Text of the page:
NEW YORK — CNN host Chris Cuomo told viewers Monday that he “obviously” couldn't cover the stories surrounding his older brother, New York Gov. Andrew Cuomo, who has been accused of sexual harassment by three women.
The prime time host addressed the topic immediately at the start of his show, which airs at 9 p.m. Eastern, and just as quickly moved on.
Stories about the embattled governor's problems have been awkward for CNN, which allowed the two brothers to banter on the air several times last spring at the COVID-19 pandemic's start. The appearances charmed some viewers while making ethical experts queasy.
“Obviously, I'm aware of what's going on with my brother,” Chris Cuomo said on Monday. “Obviously, I cannot cover it because he is my brother. Now, of course CNN has to cover it. They have covered it extensively and they will continue to do so.”
He said he cares “profoundly” about the issues brought up by the women who have accused his brother.
Both Andrew Cuomo, 63, and Chris, 50, are sons of the late New York Gov. Mario Cuomo, a Democrat who served three terms in the 1980s and 1990s. His son is in his third term as New York's leader.
“It's the least they can do,” said Steven Thrasher, a journalism professor at Northwestern University. With the story hot, Thrasher said it would have been wise for Chris Cuomo to step back for a few days and let someone else do his show.
Since he joined the network in 2013, CNN had prevented Chris Cuomo from doing stories about his brother for basic journalism reasons: a viewer could not expect someone to report objectively about a relative.
But, starting last March, CNN suspended its rule. Chris Cuomo had caught COVID-19 and was doing shows from his basement, quarantined from his family. New York had the most cases in the nation and the governor's briefings were a daytime TV hit. CNN figured putting the familial bonds and rivalries on the air would make for colorful TV.
After a final appearance in late June, CNN reinstated the ban.
“The situation CNN finds itself in illustrates why journalists should not deviate or make exceptions, even well-intentioned ones, from fairly well-established principles of journalistic ethics,” said Scott Stroud, ethics director for the Center for Media Engagement at the University of Texas at Austin.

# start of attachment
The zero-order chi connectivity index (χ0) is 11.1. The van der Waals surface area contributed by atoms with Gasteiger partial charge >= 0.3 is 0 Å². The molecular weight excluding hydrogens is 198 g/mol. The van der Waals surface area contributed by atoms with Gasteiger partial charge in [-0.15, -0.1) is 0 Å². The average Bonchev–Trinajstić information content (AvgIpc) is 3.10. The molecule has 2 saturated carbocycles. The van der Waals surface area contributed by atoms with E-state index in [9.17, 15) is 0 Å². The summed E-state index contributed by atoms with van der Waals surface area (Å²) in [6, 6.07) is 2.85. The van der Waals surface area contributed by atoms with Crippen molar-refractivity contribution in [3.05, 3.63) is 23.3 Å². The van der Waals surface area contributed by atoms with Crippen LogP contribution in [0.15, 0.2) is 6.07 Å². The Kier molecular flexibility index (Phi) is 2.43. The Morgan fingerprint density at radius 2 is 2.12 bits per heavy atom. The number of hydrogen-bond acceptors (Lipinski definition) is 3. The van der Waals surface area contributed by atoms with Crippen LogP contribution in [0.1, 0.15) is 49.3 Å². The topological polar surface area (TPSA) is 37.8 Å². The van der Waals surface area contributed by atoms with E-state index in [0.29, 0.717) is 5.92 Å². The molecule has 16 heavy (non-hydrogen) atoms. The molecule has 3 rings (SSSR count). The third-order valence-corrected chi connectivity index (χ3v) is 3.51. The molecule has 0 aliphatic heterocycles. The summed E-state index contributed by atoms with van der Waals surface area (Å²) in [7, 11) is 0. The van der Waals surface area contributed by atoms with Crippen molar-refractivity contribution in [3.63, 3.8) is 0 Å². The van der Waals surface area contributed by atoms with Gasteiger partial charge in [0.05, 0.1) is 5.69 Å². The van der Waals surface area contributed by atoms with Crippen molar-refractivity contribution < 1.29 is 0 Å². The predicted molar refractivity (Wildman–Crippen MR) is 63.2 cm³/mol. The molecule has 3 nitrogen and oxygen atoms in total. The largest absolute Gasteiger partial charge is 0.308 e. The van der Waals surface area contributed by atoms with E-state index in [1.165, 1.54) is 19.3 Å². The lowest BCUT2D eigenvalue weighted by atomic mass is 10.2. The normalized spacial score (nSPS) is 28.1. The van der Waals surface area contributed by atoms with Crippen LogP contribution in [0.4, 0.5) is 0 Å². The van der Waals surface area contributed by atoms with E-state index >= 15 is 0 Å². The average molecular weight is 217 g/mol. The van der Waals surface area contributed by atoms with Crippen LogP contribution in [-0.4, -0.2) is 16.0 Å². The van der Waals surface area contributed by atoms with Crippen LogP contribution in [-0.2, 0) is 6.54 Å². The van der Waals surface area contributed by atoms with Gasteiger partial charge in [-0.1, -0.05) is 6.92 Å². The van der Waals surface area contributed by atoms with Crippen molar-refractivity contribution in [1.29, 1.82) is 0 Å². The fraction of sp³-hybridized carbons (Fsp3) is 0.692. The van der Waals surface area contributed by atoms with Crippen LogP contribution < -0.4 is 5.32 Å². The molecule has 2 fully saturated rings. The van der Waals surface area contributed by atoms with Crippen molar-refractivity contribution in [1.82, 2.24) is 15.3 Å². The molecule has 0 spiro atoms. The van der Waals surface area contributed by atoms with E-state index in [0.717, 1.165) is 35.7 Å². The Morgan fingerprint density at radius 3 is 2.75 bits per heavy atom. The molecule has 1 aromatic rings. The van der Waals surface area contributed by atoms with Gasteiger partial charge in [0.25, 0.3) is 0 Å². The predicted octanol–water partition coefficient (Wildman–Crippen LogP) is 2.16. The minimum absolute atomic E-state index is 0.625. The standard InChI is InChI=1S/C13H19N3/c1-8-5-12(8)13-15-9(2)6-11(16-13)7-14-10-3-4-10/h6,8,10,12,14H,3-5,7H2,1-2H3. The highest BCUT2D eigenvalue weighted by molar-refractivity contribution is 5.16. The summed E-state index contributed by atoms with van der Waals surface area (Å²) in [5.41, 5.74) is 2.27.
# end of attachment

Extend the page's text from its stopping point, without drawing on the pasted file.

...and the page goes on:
Two women who worked in state government for Cuomo — Lindsey Boylan and Charlotte Bennett — have separately accused Cuomo of making unwanted advances. Cuomo said he's sorry if anyone “misinterpreted” his
Then, on Monday night, The New York Times reported that a third woman said she had been made uncomfortable by Cuomo's
The harassment charges were piled on top of years of stories that Cuomo had bullied people, and questions about whether a state policy toward nursing homes last spring put people in danger of catching the virus.
One of the leading critics of the governor's nursing home policies, Fox News Channel meteorologist Janice Dean, saw the deaths of her father-in-law and mother-in-law in New York facilities last spring. She was unimpressed by Chris Cuomo's statement Monday.
“I will never forget these guys joking around while we screamed in horror at the thousands that were dying around us,” Dean tweeted. “An apology would have been a good start.”
As Chris Cuomo said, CNN has covered the story elsewhere on the network. A lengthy segment on Jake Tapper's show Monday featured an interview with New York City Mayor Bill de Blasio, a frequent Cuomo critic.
Jacqueline Jones, a professor at Morgan State University's School of Global Journalism and Communication, said Chris Cuomo should have been well aware last spring of the conflict of interest issues she routinely teaches her students.
“Too much of broadcast and cable news programming has blurred the lines between straight news, punditry and entertainment,” Jones said. “It confuses viewers and strains credulity for the networks and their show hosts about the straightforwardness of their reporting.”
This story has been corrected to show that Chris Cuomo is 50, not 53.
David Bauder, The Associated Press